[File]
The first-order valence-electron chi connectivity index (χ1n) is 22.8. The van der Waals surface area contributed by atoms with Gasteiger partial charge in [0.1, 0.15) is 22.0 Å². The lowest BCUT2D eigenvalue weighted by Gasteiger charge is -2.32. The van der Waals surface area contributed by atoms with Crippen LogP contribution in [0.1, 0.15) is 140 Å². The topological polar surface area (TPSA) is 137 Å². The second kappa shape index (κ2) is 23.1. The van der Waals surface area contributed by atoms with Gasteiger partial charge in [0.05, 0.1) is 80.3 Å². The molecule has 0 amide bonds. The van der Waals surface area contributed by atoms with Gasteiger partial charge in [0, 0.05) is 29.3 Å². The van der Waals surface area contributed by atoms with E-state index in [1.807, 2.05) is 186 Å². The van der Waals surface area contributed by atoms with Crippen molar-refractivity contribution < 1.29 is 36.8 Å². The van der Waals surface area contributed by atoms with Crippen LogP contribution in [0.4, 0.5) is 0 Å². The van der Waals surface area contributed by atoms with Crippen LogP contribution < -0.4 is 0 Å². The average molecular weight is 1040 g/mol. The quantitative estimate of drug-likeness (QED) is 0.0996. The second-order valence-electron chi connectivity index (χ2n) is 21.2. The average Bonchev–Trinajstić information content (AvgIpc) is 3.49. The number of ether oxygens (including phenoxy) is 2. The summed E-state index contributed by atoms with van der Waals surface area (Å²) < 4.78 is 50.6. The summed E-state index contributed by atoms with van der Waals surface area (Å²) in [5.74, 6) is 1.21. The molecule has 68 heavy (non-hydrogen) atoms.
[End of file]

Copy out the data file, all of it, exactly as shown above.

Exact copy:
The first-order valence-electron chi connectivity index (χ1n) is 22.8. The van der Waals surface area contributed by atoms with Gasteiger partial charge in [0.1, 0.15) is 22.0 Å². The lowest BCUT2D eigenvalue weighted by Gasteiger charge is -2.32. The van der Waals surface area contributed by atoms with Crippen LogP contribution in [0.1, 0.15) is 140 Å². The topological polar surface area (TPSA) is 137 Å². The second kappa shape index (κ2) is 23.1. The van der Waals surface area contributed by atoms with Gasteiger partial charge in [0.05, 0.1) is 80.3 Å². The molecule has 0 amide bonds. The van der Waals surface area contributed by atoms with Gasteiger partial charge in [0, 0.05) is 29.3 Å². The van der Waals surface area contributed by atoms with E-state index in [1.807, 2.05) is 186 Å². The van der Waals surface area contributed by atoms with Crippen molar-refractivity contribution < 1.29 is 36.8 Å². The van der Waals surface area contributed by atoms with Crippen LogP contribution in [0.4, 0.5) is 0 Å². The van der Waals surface area contributed by atoms with Crippen LogP contribution < -0.4 is 0 Å². The average molecular weight is 1040 g/mol. The quantitative estimate of drug-likeness (QED) is 0.0996. The second-order valence-electron chi connectivity index (χ2n) is 21.2. The average Bonchev–Trinajstić information content (AvgIpc) is 3.49. The number of ether oxygens (including phenoxy) is 2. The summed E-state index contributed by atoms with van der Waals surface area (Å²) < 4.78 is 50.6. The summed E-state index contributed by atoms with van der Waals surface area (Å²) in [5.74, 6) is 1.21. The molecule has 68 heavy (non-hydrogen) atoms.